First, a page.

Understanding The Difference Between Marijuana Varieties
As Missouri begins the process to legalize medical cannabis, Missourians will want to learn more about the plant and its varieties. While it is often portrayed as a singular plant, marijuana taxonomy is varied. In fact, despite thousands of years of cultivation by mankind, marijuana science is still working to classify the plant into a fully accepted taxonomy. Is the marijuana plant a single species with many variations? Or, are these plants several distinct but closely related subspecies? As the laws and restrictions surrounding the plant are loosened, botanists and medical scientists have more autonomy to study the plant’s genetics to better classify it.
The scientific community has generally accepted three main varieties of the cannabis plant: Cannabis Indica, Cannabis Sativa, and Cannabis Ruderalis. Each have their own unique medicinal properties and uses.
Understanding Medical Marijuana Varieties
The cannabis plant is an annual flowering herb, with varieties that can range in height and size. It is predominantly dioecious, which means that the plant has unique male and female individual organisms. It is the female portion of the plant that produces the flower that most would associate with marijuana; although various parts of the plant have other uses such as textiles, food stuffs, and biofuels.
Initially cultivated in South Asia, the indica strain of the cannabis plant is known for its broad leaves and thick, bushy growth. The flowers of the indica plant often mirror the plant itself, wide and bulky with very dense buds. The indica strains are very hardy, well suited to some of the harsh growing conditions of South Asia.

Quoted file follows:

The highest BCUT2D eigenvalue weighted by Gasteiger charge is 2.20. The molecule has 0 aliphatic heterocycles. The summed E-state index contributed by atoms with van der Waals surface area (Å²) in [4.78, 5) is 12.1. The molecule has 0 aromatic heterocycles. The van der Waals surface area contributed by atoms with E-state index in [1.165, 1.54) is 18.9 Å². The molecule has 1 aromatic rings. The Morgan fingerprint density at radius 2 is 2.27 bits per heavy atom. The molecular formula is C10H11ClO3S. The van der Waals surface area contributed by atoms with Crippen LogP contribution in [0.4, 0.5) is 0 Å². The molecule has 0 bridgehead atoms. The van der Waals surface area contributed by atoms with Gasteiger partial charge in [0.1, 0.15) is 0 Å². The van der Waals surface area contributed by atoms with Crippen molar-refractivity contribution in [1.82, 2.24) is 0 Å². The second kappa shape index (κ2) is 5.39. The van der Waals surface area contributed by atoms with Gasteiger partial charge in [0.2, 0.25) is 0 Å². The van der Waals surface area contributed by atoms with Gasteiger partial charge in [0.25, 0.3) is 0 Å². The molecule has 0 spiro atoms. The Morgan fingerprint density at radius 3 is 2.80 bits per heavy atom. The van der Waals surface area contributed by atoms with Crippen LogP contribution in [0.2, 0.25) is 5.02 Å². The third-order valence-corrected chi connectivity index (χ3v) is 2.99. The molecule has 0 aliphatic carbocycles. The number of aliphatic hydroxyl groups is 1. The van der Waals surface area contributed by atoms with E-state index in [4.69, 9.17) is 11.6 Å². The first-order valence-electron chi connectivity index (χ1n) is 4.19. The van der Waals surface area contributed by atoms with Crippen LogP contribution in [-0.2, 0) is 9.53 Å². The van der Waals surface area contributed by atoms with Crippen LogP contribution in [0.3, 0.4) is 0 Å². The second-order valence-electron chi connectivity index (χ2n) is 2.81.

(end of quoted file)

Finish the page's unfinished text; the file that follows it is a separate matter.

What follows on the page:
The marijuana and related products that are cultivated from the indica strains often carry a high THC content, creating potentially potent benefits with a range of advantages for patients. These varieties are known to provide very effective pain relief as well as an excellent sleep aid. Indica strains also act to stimulate appetite.
Given the high THC content, this plant often produces an all over high, often called a body buzz. Indica strains are often relaxing and calming.
Sativa is a varatial that grows tall plants with long and slender leaves. The flowering buds on these plants tends to be long and cylindrical. The sativa plants originate from the equatorial regions on the planet, where the growing season is hotter.
Known as a “daytime” medicinal, this varatial has often been referred to as energetic and euphoric. Sativa products lack the sedative effects often associated with indica strains, and instead offer uplifting stimulation for its users. These strains offer relief for headaches and nausea, as well as eye pressure and anxiety.
The ruderalis strain is another form of cannabis that originated in Eastern Europe and parts of Russia, so it is far more acclimated to colder climates. As the smallest strain of the cannabis species, ruderalis has not been used in commercial settings on its own very regularly. Instead it is typically cross bred with Sativa strains to create plants that are more hardy and flower more quickly.
More often than not, cannabis plants are cross bred to create new strains that incorporate many of the beneficial qualities of each strain. These hybrids are bred to be more insect resistant and offer higher yields as well as greater medicinal properties. Marijuana is a complex plant with endless possible strain combinations, and as the industry evolves, so will advances in cannabis medicinals.